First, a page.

15th June 2016
The role of PR (and its tactics) need to rapidly evolve if it’s to continue to be relevant
During a meeting this week, a highly-experienced business leader said, whilst we were talking, that “PR is dead anyway.” Although this can sound like quite a controversial statement, it’s actually one that I’ve heard said a few times lately. Whilst I wouldn’t say that saying that PR is dead isn’t exactly true, I would say that there are more modern ways to get your company or product known.
Having worked as a journalist with many PR people and agencies over the years, I have seen PR tactics change and its role is changing also. When I first started as a journalist we would be inundated with paper press releases, by fax and then thankfully, eventually by email. Regardless of the hyperbolic content they contained, the expectation was that the publication I wrote for would absolutely need to publish a story based on the press release. I still get them, and most haven’t changed much over the years. Inevitably, as the years went by I looked at them less and less. Why? Well because, even as a journalist I was finding press releases less relevant – and I know that this is the case with a lot of journalists.
“as a journalist I was finding press releases less relevant – and I know that this is the case with a lot of journalists”
Where companies used to be able to issue press releases and know that they would generate coverage they are now taking a different approach.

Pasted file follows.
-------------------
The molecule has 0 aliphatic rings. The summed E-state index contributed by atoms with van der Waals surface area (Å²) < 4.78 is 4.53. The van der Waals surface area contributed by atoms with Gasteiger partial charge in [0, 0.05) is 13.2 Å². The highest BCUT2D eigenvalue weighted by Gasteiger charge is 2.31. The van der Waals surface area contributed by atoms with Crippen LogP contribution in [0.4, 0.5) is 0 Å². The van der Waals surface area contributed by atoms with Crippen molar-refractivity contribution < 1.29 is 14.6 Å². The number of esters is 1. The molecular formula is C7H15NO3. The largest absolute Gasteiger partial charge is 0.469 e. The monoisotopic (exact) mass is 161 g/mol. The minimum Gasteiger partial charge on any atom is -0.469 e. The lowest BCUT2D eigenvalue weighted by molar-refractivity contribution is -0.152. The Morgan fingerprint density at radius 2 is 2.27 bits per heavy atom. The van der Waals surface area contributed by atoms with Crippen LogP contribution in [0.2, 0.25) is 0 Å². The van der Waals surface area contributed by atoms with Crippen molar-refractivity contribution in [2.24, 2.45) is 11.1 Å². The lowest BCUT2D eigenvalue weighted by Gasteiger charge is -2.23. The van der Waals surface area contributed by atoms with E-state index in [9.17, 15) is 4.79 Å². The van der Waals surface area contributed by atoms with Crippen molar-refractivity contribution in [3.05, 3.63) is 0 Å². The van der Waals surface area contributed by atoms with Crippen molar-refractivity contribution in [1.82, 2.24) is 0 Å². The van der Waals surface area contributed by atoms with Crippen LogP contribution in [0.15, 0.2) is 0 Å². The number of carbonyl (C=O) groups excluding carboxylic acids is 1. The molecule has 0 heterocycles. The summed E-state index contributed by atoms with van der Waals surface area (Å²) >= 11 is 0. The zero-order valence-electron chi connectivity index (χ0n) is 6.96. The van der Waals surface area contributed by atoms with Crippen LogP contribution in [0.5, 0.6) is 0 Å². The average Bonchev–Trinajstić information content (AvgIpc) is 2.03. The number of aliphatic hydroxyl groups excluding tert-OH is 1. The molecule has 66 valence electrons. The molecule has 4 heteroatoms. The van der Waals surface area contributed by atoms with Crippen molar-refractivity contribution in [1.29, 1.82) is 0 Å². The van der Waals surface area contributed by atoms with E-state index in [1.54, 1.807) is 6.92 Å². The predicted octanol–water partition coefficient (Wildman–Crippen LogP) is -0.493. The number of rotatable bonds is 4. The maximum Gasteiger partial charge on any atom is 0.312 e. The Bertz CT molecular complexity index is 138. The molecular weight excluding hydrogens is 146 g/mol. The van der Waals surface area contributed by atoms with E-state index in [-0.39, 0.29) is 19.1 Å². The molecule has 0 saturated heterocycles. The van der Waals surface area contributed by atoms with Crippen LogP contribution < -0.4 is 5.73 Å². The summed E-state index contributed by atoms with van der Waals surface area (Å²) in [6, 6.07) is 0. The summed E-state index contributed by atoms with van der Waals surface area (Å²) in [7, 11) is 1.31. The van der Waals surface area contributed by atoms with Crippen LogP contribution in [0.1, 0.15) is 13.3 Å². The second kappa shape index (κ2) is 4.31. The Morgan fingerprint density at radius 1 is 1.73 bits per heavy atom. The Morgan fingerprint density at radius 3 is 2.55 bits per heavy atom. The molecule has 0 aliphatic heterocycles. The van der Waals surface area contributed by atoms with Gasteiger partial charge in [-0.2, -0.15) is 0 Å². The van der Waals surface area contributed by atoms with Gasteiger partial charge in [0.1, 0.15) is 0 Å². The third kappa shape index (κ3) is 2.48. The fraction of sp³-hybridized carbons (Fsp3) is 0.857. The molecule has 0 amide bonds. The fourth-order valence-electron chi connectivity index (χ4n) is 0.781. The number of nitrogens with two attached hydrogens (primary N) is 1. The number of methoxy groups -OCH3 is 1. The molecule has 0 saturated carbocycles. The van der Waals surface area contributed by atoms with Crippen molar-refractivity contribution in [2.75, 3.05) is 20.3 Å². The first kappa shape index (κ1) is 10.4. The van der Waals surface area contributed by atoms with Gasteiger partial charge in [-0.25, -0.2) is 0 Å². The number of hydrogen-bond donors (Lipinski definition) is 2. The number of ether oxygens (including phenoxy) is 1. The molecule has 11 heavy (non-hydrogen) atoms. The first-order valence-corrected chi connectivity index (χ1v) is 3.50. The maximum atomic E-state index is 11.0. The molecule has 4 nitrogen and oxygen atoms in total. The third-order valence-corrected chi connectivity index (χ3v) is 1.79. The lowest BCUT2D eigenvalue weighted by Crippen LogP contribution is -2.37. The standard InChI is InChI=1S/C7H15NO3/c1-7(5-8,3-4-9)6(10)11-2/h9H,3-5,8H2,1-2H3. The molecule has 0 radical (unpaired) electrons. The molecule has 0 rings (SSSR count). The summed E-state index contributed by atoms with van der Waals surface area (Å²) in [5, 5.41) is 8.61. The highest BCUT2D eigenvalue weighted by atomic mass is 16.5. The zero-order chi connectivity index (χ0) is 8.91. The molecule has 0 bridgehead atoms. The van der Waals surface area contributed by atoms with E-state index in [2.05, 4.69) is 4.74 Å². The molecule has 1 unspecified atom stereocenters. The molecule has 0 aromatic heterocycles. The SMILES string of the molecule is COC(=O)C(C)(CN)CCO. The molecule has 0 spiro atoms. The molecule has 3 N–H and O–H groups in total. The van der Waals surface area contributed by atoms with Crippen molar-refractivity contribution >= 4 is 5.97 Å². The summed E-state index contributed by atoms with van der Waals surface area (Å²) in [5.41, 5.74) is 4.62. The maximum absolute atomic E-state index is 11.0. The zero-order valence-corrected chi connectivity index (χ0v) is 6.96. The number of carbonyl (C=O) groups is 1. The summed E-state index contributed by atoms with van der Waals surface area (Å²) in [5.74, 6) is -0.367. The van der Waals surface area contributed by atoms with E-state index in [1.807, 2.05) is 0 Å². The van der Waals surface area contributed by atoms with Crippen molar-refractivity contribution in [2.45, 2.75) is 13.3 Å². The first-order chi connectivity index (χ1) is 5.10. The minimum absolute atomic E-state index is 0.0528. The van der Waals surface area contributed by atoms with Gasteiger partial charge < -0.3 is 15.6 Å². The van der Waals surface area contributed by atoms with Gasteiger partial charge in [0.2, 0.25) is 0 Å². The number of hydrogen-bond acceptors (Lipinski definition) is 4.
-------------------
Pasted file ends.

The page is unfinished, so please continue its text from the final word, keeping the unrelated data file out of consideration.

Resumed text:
This is where content comes in. Instead of writing a press release that is sent out into the wild with the hope that someone will turn it into a story, why not create a ready-made, expertly authored story in the first place? Better still, why not publish it on your own channel that you can curate and direct as you want to and not be beholden to someone else?
Marketers love to quote the old adage that “no one is interested in your product”, qualifying this with the relief that what it provides as a benefit is what’s important. And this doesn’t just apply to a product’s intended end-user; imagine how even more disinterested an apathetic journalist is if they cannot tell the story of how emotionally affecting the product can be in benefiting a person’s life!
You can see why traditional PR is seen in some circles to be dying. A lot of PR is about raising awareness to new products, but with the sheer amount of noise on the internet it is hard to get noticed. And sometimes the facts about a product get lost in an effort to provide a high impact release. After all, press releases, briefings and announcements still rely on the journalists receiving the information and getting everything right, which isn’t always the case.
If you own the conversation then you can own the information that is released as well as how it is delivered to its intended recipient. Even better, is to have the ability to create and service a community of people who are looking to engage not only with your content, but ultimately your brand and your products also.
PR isn’t what it once was. If you create the right content, put it in the right place with the right engagement borne out of an affinity relationship with your audience, then you can achieve far better and richer results.
Content marketing as a PR tactic is so much more than just releasing the facts and figures about your products. Content marketing tells an engaging story about what problems your products solve. And how positive this content makes the reader feel is just as important as the promise of what the product will deliver.
If you think that PR is dead or it just isn’t working for you and perhaps it’s time you tried content marketing, drop us a line at firstname.lastname@example.org and we’d be happy to discuss how to create an effective voice within your customer community.